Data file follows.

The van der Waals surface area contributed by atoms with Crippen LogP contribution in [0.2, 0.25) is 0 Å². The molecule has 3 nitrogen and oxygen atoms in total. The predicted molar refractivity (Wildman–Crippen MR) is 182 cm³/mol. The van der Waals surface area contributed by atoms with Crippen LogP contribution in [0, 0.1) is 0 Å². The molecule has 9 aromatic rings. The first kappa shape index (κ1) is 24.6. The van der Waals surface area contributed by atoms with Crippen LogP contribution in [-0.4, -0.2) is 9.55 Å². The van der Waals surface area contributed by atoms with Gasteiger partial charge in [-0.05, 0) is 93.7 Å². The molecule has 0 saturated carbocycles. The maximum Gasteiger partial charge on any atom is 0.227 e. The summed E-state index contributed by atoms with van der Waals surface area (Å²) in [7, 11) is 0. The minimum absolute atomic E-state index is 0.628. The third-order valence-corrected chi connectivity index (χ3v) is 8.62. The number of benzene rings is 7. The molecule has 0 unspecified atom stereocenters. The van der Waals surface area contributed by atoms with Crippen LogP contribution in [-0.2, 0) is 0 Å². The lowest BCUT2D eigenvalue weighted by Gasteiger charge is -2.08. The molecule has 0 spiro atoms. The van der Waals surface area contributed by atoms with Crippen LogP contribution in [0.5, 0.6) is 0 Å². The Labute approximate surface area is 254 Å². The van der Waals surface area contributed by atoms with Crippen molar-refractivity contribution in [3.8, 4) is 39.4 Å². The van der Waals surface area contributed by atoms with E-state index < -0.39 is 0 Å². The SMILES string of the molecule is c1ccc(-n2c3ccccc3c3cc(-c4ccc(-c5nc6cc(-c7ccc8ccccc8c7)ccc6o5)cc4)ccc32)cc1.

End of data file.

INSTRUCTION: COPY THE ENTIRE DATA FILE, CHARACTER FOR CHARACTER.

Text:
The van der Waals surface area contributed by atoms with Crippen LogP contribution in [0.2, 0.25) is 0 Å². The molecule has 3 nitrogen and oxygen atoms in total. The predicted molar refractivity (Wildman–Crippen MR) is 182 cm³/mol. The van der Waals surface area contributed by atoms with Crippen LogP contribution in [0, 0.1) is 0 Å². The molecule has 9 aromatic rings. The first kappa shape index (κ1) is 24.6. The van der Waals surface area contributed by atoms with Crippen LogP contribution in [-0.4, -0.2) is 9.55 Å². The van der Waals surface area contributed by atoms with Gasteiger partial charge in [-0.05, 0) is 93.7 Å². The molecule has 0 saturated carbocycles. The maximum Gasteiger partial charge on any atom is 0.227 e. The summed E-state index contributed by atoms with van der Waals surface area (Å²) in [7, 11) is 0. The minimum absolute atomic E-state index is 0.628. The third-order valence-corrected chi connectivity index (χ3v) is 8.62. The number of benzene rings is 7. The molecule has 0 unspecified atom stereocenters. The van der Waals surface area contributed by atoms with Crippen LogP contribution in [-0.2, 0) is 0 Å². The lowest BCUT2D eigenvalue weighted by Gasteiger charge is -2.08. The molecule has 0 spiro atoms. The van der Waals surface area contributed by atoms with Crippen LogP contribution in [0.5, 0.6) is 0 Å². The Labute approximate surface area is 254 Å². The van der Waals surface area contributed by atoms with Crippen molar-refractivity contribution in [3.8, 4) is 39.4 Å². The van der Waals surface area contributed by atoms with E-state index < -0.39 is 0 Å². The SMILES string of the molecule is c1ccc(-n2c3ccccc3c3cc(-c4ccc(-c5nc6cc(-c7ccc8ccccc8c7)ccc6o5)cc4)ccc32)cc1.